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Development of high-performance magnetic ferrite

Hard magnetic ferrite with gigantic coercivity and high frequency millimeter wave rotation


Graduate School of Science / Faculty of Science

Professor Shin-ichi Ohkoshi (Department of Chemistry, School of Science, the University of Tokyo) and his group have developed a high-performance magnetic ferrite, which exhibits the largest coercivity among metal-oxide-based magnets and the highest frequency electromagnetic wave absorption.

Hard magnetic ferrite with gigantic coercivity and high frequency millimeter wave rotation, rhodium-substituted ε-Fe2O3 (ε-RhxFe2-xO3) © Shin-ichi Ohkoshi

The research group has synthesized a novel ferrite magnet, rhodium-substituted ε-Fe2O3 (ε-RhxFe2-xO3) nanomagnets, by a nanoscale chemical synthesis. The present material recorded a coercive field of 31 kOe (kilo-oersted), which is the largest value among metal-oxide-based magnets and is comparable to those of rare-earth magnets. In addition, ε-Rh0.14Fe1.86O3 exhibits a rotation of the polarization plane of the propagated millimeter wave at 220 gigahertz (GHz, 109 hertz), which is one of the promising carrier frequencies for wireless communications due to its high transmittance of air (the window of air).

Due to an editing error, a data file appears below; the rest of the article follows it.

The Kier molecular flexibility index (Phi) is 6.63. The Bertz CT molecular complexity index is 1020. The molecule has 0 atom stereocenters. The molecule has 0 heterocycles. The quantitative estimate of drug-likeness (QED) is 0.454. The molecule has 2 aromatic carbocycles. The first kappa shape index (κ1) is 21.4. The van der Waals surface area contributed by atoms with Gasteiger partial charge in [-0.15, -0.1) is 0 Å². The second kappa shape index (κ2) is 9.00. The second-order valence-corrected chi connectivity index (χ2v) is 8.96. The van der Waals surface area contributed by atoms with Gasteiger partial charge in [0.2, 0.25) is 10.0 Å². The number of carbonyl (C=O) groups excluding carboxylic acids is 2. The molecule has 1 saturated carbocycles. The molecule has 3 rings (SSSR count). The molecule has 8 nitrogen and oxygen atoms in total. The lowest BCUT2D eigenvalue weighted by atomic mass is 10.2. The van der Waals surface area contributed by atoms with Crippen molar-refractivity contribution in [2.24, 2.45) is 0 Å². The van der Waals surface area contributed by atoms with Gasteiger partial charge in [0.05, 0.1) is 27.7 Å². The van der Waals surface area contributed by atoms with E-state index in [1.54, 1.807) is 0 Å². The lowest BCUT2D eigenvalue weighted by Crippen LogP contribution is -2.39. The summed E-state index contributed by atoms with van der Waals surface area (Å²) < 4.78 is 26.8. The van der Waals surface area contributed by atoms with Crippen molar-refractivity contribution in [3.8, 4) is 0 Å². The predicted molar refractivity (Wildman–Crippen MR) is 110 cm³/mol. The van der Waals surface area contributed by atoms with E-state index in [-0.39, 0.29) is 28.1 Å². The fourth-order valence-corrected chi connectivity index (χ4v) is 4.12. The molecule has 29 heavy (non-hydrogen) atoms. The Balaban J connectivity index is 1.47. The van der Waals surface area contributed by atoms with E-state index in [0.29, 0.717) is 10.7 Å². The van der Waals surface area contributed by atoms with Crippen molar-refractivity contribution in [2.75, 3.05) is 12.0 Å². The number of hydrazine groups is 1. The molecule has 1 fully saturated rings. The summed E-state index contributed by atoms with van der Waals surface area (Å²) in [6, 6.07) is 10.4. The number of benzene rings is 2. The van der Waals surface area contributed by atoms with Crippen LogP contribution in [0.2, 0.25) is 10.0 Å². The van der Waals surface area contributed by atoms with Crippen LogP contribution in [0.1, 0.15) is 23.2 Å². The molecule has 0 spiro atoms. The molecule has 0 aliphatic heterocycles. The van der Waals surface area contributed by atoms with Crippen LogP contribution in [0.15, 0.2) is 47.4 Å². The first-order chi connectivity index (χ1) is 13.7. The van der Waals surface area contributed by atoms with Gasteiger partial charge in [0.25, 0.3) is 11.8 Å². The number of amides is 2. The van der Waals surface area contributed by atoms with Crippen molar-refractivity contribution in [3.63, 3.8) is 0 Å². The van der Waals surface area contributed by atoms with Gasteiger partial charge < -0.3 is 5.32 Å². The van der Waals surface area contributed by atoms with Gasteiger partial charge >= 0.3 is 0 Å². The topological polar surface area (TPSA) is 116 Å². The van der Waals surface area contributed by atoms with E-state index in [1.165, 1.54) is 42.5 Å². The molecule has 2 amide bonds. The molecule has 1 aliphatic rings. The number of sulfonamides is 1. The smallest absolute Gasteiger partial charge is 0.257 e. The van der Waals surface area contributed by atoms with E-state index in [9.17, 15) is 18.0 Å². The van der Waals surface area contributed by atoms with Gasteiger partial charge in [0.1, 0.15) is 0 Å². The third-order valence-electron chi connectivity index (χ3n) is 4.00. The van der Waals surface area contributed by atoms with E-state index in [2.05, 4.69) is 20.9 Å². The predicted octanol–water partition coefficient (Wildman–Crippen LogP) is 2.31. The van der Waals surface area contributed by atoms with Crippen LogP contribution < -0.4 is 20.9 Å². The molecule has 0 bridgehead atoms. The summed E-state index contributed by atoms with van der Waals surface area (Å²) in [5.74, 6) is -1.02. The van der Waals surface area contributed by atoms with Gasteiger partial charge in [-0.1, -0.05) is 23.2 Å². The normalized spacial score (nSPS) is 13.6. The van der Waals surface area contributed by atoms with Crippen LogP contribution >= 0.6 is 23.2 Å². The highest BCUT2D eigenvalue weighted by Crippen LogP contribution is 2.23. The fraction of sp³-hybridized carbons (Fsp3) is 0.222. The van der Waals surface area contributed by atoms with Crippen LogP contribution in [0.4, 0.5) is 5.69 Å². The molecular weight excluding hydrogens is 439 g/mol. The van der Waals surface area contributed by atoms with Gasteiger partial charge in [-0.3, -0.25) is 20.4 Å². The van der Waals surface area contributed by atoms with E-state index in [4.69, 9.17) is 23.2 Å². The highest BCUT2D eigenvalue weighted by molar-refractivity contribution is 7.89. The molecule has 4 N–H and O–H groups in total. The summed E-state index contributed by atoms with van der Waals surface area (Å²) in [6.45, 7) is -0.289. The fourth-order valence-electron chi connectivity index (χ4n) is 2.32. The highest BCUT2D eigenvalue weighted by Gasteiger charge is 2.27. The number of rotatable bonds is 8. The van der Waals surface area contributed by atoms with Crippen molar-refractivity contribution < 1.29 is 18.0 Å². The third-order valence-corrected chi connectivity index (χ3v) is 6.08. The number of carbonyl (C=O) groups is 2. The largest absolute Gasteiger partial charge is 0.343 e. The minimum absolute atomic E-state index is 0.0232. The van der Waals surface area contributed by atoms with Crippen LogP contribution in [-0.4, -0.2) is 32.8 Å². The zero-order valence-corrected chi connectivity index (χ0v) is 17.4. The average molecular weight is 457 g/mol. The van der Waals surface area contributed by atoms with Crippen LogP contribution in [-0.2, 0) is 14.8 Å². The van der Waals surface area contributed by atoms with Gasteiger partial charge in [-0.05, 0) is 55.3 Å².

The present magnetic ferrite has potential in future high-density magnetic recording media due to its gigantic coercivity. The present material should be useful for high frequency millimeter wave absorbers and rotators (isolators or circulators) as it should restrict electromagnetic interference problems.

This research was published in Nature Communications on September 4th, 2012.

Department release/press release (Japanese)


Asuka Namai, Marie Yoshikiyo, Kana Yamada, Shunsuke Sakurai, Takashi Goto, Takayuki Yoshida, Tatsuro Miyazaki, Makoto Nakajima, Tohru Suemoto, Hiroko Tokoro, Shin-ichi Ohkoshi,
“Hard magnetic ferrite with a gigantic coercivity and high frequency millimetre wave rotation”,
Nature Communications 2012/9/4 (Japan time), doi:10.1038/ncomms2038
Article link


Graduate School of Science

Department of Chemistry

Ohkoshi Laboratory

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